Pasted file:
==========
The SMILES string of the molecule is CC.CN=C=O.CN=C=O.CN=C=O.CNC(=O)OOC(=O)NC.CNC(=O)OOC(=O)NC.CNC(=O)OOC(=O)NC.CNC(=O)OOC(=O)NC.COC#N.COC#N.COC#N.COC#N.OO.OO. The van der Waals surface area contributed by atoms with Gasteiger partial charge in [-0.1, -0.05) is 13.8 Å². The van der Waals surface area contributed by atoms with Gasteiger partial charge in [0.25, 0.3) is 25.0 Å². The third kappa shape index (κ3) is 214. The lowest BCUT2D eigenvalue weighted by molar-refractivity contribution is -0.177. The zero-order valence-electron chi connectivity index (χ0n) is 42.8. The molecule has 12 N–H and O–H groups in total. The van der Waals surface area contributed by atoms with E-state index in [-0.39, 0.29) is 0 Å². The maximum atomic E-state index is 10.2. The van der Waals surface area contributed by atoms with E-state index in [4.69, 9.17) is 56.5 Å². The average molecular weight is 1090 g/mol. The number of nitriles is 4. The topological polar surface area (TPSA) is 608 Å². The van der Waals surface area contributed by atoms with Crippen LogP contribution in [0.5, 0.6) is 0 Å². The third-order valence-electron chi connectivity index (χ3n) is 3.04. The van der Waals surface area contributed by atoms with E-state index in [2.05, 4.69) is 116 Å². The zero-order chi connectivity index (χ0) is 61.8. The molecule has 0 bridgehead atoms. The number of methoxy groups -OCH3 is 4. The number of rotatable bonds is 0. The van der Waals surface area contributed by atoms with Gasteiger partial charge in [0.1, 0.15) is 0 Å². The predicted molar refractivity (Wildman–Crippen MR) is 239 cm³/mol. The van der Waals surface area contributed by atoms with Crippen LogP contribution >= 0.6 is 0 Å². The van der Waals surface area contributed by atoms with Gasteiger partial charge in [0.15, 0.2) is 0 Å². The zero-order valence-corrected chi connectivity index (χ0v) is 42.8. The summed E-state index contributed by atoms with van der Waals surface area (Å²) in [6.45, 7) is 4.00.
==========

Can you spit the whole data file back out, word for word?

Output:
The SMILES string of the molecule is CC.CN=C=O.CN=C=O.CN=C=O.CNC(=O)OOC(=O)NC.CNC(=O)OOC(=O)NC.CNC(=O)OOC(=O)NC.CNC(=O)OOC(=O)NC.COC#N.COC#N.COC#N.COC#N.OO.OO. The van der Waals surface area contributed by atoms with Gasteiger partial charge in [-0.1, -0.05) is 13.8 Å². The van der Waals surface area contributed by atoms with Gasteiger partial charge in [0.25, 0.3) is 25.0 Å². The third kappa shape index (κ3) is 214. The lowest BCUT2D eigenvalue weighted by molar-refractivity contribution is -0.177. The zero-order valence-electron chi connectivity index (χ0n) is 42.8. The molecule has 12 N–H and O–H groups in total. The van der Waals surface area contributed by atoms with E-state index in [-0.39, 0.29) is 0 Å². The maximum atomic E-state index is 10.2. The van der Waals surface area contributed by atoms with E-state index in [4.69, 9.17) is 56.5 Å². The average molecular weight is 1090 g/mol. The number of nitriles is 4. The topological polar surface area (TPSA) is 608 Å². The van der Waals surface area contributed by atoms with Crippen LogP contribution in [0.5, 0.6) is 0 Å². The third-order valence-electron chi connectivity index (χ3n) is 3.04. The van der Waals surface area contributed by atoms with E-state index in [2.05, 4.69) is 116 Å². The zero-order chi connectivity index (χ0) is 61.8. The molecule has 0 bridgehead atoms. The number of methoxy groups -OCH3 is 4. The number of rotatable bonds is 0. The van der Waals surface area contributed by atoms with Gasteiger partial charge in [0.1, 0.15) is 0 Å². The predicted molar refractivity (Wildman–Crippen MR) is 239 cm³/mol. The van der Waals surface area contributed by atoms with Crippen LogP contribution >= 0.6 is 0 Å². The van der Waals surface area contributed by atoms with Gasteiger partial charge in [0.15, 0.2) is 0 Å². The zero-order valence-corrected chi connectivity index (χ0v) is 42.8. The summed E-state index contributed by atoms with van der Waals surface area (Å²) in [6.45, 7) is 4.00.